This continuous review and reporting can drive awareness, promote discussions and be the start to creating actions to address inequity. By reporting at all levels in the business, we are simply more aware and are more likely to start doing something about it.
It's essential to create a workplace culture that promotes gender equity and supports equal opportunities for all employees. And it cannot just be at the executive level or hiring manager level.
By understanding this topic more, I am hopeful that there will be more acceptance to introduce these types of strategies. In recruitment for example, no one would suggest that you should be forced to take a woman over a man to meet some sort of quota. What we're saying at MAX, is be open to an equal playing field of who you're looking for. Create structures within your business that reinforce and ensure people have equal access to opportunity.
One of the main challenges is breaking away from traditional views about women as caregivers.
These views can lead to biases and discrimination in hiring and promotion decisions.
The key is to implement policies that support the hiring of women based on merit and create a culture that values diversity and inclusivity. Merit should not necessarily include tenure or length of experience in a role, as this can discriminate against women who have taken career breaks to raise a family.
When recruiting for senior roles, ensuring that you have a gender balanced base of candidates can help ensure you are at least levelling the playing field.
It's essential to offer equal opportunities to all employees, regardless of gender or caregiving responsibilities. Implementing unconscious bias training can help hiring managers make fair and unbiased decisions.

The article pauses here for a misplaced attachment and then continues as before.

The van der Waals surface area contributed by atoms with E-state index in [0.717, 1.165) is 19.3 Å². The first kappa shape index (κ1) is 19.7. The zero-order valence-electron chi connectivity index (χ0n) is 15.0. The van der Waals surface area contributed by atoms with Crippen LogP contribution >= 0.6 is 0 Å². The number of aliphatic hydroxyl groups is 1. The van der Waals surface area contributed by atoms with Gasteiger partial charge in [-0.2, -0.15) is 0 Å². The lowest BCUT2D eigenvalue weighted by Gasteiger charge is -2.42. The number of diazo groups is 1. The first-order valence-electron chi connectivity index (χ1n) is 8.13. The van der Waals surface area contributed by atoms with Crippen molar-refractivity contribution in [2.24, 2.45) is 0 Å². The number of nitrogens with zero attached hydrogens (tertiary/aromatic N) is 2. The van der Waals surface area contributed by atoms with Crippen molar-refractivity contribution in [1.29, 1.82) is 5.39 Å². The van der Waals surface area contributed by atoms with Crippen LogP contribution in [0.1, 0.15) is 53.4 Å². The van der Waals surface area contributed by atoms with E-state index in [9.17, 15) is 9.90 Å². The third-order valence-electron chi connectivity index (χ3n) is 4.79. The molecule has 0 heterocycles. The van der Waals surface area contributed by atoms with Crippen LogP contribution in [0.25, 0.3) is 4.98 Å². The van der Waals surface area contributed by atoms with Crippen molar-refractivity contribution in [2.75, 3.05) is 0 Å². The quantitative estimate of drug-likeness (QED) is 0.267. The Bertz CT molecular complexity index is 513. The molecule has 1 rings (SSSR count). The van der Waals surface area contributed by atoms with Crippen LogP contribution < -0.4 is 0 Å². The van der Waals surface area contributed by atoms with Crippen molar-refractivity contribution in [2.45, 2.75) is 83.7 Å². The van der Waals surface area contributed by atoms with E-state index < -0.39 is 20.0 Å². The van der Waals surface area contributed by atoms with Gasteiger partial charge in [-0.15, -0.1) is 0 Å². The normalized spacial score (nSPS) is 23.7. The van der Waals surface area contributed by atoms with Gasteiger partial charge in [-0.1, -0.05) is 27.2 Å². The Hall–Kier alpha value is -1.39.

Just because a woman might be considering having a family, that does not mean she should be overlooked for a promotion.
Organisations can support families to make balanced decisions about who will be the caregiver. By ensuring men are able to access the same carers leave provisions as women and having a culture in the business that supports it, the caregiver role will, over time, become better balanced.
Of course, it’s hard to say if that role will ever become equal but making it an option is something employers can do in an attempt to change the status quo.
Rachel joined MAX in 2013 and has a wide-ranging HR background with 23 years’ experience, including Executive HR roles with ASX listed companies and international entities.
Since joining MAX, Rachel has held managerial positions across HR and our MAX Employment operations before her appointment as Executive General Manager Human Resources APAC.
Rachel believes that providing an environment where people feel valued and supported is intrinsically linked to improved organisational performance.
Rachel has professional qualifications in HR, Occupational Health and Safety and Project Management, and has experience in large organisational strategic change initiatives. Rachel is solutions focused delivering on both longer-term strategic change and operational HR initiatives to support our broad workforce.
Rachel lives in Brisbane with her husband and her son spending most weekends at kids sporting events and spending time with family.